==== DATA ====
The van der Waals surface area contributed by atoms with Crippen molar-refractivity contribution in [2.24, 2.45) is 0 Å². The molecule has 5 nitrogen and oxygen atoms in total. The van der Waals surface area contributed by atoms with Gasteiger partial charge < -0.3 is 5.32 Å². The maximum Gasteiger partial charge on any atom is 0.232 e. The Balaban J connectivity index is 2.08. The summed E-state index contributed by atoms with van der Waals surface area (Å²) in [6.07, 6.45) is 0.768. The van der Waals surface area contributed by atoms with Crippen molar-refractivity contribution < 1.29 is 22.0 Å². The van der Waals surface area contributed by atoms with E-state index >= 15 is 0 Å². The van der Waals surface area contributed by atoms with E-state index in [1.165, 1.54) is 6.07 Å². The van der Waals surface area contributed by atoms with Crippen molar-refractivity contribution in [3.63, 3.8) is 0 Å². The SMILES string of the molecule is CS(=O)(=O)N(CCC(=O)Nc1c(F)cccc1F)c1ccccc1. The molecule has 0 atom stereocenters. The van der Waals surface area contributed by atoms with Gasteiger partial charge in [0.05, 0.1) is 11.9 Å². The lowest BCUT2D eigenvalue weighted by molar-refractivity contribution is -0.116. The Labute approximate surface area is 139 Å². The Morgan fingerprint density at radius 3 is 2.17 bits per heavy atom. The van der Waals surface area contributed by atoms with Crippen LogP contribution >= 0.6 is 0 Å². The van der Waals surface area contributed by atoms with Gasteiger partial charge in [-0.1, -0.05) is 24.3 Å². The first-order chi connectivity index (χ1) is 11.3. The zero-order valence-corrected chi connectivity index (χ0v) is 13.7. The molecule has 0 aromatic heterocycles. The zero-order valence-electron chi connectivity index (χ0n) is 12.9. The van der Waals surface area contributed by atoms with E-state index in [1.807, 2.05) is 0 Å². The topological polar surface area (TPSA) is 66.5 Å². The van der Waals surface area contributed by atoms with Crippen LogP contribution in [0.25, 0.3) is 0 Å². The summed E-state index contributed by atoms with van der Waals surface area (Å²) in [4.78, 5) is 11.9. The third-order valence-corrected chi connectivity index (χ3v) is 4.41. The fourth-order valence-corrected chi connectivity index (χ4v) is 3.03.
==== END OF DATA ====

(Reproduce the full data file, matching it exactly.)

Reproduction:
The van der Waals surface area contributed by atoms with Crippen molar-refractivity contribution in [2.24, 2.45) is 0 Å². The molecule has 5 nitrogen and oxygen atoms in total. The van der Waals surface area contributed by atoms with Gasteiger partial charge < -0.3 is 5.32 Å². The maximum Gasteiger partial charge on any atom is 0.232 e. The Balaban J connectivity index is 2.08. The summed E-state index contributed by atoms with van der Waals surface area (Å²) in [6.07, 6.45) is 0.768. The van der Waals surface area contributed by atoms with Crippen molar-refractivity contribution < 1.29 is 22.0 Å². The van der Waals surface area contributed by atoms with E-state index >= 15 is 0 Å². The van der Waals surface area contributed by atoms with E-state index in [1.165, 1.54) is 6.07 Å². The van der Waals surface area contributed by atoms with Crippen molar-refractivity contribution in [3.63, 3.8) is 0 Å². The SMILES string of the molecule is CS(=O)(=O)N(CCC(=O)Nc1c(F)cccc1F)c1ccccc1. The molecule has 0 atom stereocenters. The van der Waals surface area contributed by atoms with Gasteiger partial charge in [0.05, 0.1) is 11.9 Å². The lowest BCUT2D eigenvalue weighted by molar-refractivity contribution is -0.116. The Labute approximate surface area is 139 Å². The Morgan fingerprint density at radius 3 is 2.17 bits per heavy atom. The van der Waals surface area contributed by atoms with Crippen LogP contribution >= 0.6 is 0 Å². The van der Waals surface area contributed by atoms with Gasteiger partial charge in [-0.1, -0.05) is 24.3 Å². The first-order chi connectivity index (χ1) is 11.3. The zero-order valence-corrected chi connectivity index (χ0v) is 13.7. The molecule has 0 aromatic heterocycles. The zero-order valence-electron chi connectivity index (χ0n) is 12.9. The van der Waals surface area contributed by atoms with E-state index in [1.807, 2.05) is 0 Å². The topological polar surface area (TPSA) is 66.5 Å². The van der Waals surface area contributed by atoms with Crippen LogP contribution in [0.25, 0.3) is 0 Å². The summed E-state index contributed by atoms with van der Waals surface area (Å²) in [4.78, 5) is 11.9. The third-order valence-corrected chi connectivity index (χ3v) is 4.41. The fourth-order valence-corrected chi connectivity index (χ4v) is 3.03.